August 21st, 2014
On Communities & Communication
The biggest communities in which young people now reside are online communities.
I read this quote today and realised how true it is and what a danger that is to our traditional values within traditional communities. A few months ago, I was appalled to hear a girl in her 20s say she’d never been in a library and didn’t know how to use one. Local shops are no longer a place where people meet, churches are half empty and millions of kids are sitting in their bedrooms on their mobiles, rather than playing sport.
But I think this is duping people in the world of community into thinking they must just use social media to bring people together and ignore traditional forms of communication and, in particular, the local newspaper. And yet, I sat on a train last week, opposite a woman who was probably only in her early seventies, who was moaning that all seats were reserved because youngsters, unlike her, go online. There’s no way she would ever read a tweet or a Facebook post – like millions of others. A relative of mine in his 60s has no idea how to turn a computer on! Even the language of social media is duping someone. Interaction is now a click of a button or a quick comment – it isn’t the interaction that sees them leaving their house, meeting other people, keeping fit, or doing something to help others. It’s all very self-centric, even when ‘interacting’.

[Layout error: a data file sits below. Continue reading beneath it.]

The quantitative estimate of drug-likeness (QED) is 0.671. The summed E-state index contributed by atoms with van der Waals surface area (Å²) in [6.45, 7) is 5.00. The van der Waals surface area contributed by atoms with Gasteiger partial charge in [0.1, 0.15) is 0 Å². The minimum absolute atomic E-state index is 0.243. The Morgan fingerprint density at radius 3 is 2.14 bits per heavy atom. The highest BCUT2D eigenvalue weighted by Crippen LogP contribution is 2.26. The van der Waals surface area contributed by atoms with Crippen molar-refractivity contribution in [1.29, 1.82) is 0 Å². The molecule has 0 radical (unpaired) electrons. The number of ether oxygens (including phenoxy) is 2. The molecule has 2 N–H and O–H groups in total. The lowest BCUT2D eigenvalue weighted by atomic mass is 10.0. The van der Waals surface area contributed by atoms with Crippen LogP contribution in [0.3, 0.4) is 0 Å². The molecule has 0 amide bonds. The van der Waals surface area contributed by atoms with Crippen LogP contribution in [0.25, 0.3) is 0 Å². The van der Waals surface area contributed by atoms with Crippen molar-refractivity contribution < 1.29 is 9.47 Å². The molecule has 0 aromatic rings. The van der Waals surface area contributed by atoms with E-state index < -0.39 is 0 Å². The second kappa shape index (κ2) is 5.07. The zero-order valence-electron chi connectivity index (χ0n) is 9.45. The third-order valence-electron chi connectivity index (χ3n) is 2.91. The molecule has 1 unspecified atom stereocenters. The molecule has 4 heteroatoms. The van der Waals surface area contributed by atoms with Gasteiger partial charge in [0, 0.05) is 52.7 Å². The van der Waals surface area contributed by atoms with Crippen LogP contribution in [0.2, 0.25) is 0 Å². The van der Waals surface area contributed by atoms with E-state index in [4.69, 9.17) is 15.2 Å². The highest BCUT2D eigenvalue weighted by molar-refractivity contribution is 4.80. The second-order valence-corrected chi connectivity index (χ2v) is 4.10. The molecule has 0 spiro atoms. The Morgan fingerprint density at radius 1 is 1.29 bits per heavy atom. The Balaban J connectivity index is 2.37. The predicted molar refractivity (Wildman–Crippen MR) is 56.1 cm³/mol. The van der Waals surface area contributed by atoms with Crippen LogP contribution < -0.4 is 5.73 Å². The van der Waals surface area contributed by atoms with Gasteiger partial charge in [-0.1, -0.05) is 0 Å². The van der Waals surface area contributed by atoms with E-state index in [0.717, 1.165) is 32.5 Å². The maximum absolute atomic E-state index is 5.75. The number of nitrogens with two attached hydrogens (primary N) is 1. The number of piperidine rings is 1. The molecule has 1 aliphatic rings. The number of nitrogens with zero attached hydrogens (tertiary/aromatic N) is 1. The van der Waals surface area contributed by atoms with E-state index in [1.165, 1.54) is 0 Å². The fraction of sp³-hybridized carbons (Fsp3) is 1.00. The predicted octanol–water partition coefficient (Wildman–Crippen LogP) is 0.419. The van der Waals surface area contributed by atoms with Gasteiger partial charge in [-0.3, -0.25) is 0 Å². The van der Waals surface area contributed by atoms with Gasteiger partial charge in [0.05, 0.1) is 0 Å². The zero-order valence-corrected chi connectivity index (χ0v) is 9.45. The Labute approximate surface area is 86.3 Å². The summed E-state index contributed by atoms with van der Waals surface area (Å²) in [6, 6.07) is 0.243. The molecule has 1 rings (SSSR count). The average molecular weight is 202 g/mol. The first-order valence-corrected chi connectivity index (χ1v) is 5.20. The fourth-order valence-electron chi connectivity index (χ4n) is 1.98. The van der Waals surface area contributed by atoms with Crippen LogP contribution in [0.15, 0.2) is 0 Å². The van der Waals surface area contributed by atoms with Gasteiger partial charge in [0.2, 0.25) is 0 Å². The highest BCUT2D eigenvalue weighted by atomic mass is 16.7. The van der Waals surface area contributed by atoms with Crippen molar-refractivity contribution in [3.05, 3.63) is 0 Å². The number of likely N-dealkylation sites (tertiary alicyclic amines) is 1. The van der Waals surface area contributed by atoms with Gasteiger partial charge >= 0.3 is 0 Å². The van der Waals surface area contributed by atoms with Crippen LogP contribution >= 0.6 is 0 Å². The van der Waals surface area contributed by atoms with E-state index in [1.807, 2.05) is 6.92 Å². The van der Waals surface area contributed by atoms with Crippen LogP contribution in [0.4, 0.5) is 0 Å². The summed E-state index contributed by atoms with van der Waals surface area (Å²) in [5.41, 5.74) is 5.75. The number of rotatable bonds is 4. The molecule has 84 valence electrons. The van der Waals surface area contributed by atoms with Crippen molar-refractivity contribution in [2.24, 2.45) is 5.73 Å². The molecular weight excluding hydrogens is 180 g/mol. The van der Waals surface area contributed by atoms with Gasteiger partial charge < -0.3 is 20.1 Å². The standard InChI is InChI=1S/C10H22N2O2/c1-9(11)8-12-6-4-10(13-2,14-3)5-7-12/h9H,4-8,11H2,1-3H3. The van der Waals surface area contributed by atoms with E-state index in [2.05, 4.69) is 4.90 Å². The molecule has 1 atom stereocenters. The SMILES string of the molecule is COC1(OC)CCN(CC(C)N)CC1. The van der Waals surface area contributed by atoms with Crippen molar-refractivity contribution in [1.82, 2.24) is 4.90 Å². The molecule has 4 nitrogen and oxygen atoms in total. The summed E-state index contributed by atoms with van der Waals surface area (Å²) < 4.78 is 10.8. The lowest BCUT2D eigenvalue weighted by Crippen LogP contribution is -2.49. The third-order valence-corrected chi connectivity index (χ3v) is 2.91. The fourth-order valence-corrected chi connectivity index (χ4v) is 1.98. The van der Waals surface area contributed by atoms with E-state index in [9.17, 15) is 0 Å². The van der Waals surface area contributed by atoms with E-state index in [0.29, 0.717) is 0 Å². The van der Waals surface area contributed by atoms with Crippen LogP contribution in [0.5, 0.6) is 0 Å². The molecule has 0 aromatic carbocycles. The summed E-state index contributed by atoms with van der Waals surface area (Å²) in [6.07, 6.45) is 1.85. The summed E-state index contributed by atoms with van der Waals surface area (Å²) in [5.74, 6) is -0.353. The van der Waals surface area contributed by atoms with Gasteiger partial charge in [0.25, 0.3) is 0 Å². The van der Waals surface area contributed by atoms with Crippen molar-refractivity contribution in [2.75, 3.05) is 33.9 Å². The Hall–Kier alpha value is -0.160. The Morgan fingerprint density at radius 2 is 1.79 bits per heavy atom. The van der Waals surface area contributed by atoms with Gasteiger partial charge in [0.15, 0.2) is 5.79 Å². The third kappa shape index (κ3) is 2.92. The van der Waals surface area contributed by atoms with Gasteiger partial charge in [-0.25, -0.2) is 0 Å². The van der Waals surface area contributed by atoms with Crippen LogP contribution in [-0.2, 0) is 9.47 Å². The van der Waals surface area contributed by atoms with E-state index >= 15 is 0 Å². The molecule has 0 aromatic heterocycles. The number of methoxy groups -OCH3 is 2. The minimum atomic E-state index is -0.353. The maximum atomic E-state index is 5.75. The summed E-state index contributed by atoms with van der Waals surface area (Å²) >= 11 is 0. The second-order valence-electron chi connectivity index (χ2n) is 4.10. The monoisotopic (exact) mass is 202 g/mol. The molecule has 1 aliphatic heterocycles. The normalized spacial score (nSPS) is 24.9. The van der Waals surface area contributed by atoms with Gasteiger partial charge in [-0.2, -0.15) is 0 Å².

So in the rush to go digital, many organisations are alienating parts of their community and failing to communicate with them at all. In fact, those organising community initiatives are often pushing information about community interaction initiatives to those who will never interact in a million years, because they’re too glued to their computer and their phone. They don’t even know how to use a library.
I can’t help feeling that many organisations have gone too far down the digital route and, in many ways, being ageist – ignoring people of more mature years and believing all the hype about social media. Don’t get me wrong, it is valuable, but it’s also very fleeting. Its ephemera and there’s now so much of it, that where do we look? Who’s got time to use every single channel, or even sit on one channel all day long to see tweets coming in? Last week, a really active user of Facebook organised an opening party for her new shop and was mortified to find that hardly anyone turned up, because she’d invited them via the Facebook invitation tool. Many many people told her they’d had no idea about the event, as they never use that tool. A traditional invitation would no doubt have brought more people in. She said it had been a hard learning exercise. She won’t be using social media alone again, but she can’t now have a second shop opening!
So I think it’s time that many organisations took a look at the traditional forms of communicating again. Without a doubt, I get more feedback from people when I’ve been in the local paper than when I tweet and it comes from all directions – women who work in the Post Office, neighbours, casual acquaintances and people I didn’t think I knew!
Think carefully what you are trying to communicate, who you are trying to reach and whether they are going to respond to one channel alone. We’re happy to run digital only campaigns, but only if that’s best for your product or brand. If you want a community of people sitting in their bedrooms on their phone, use social media alone. If you want to build a really strong, vibrant community in which all play a part, think again. You may find nobody turning up to your events.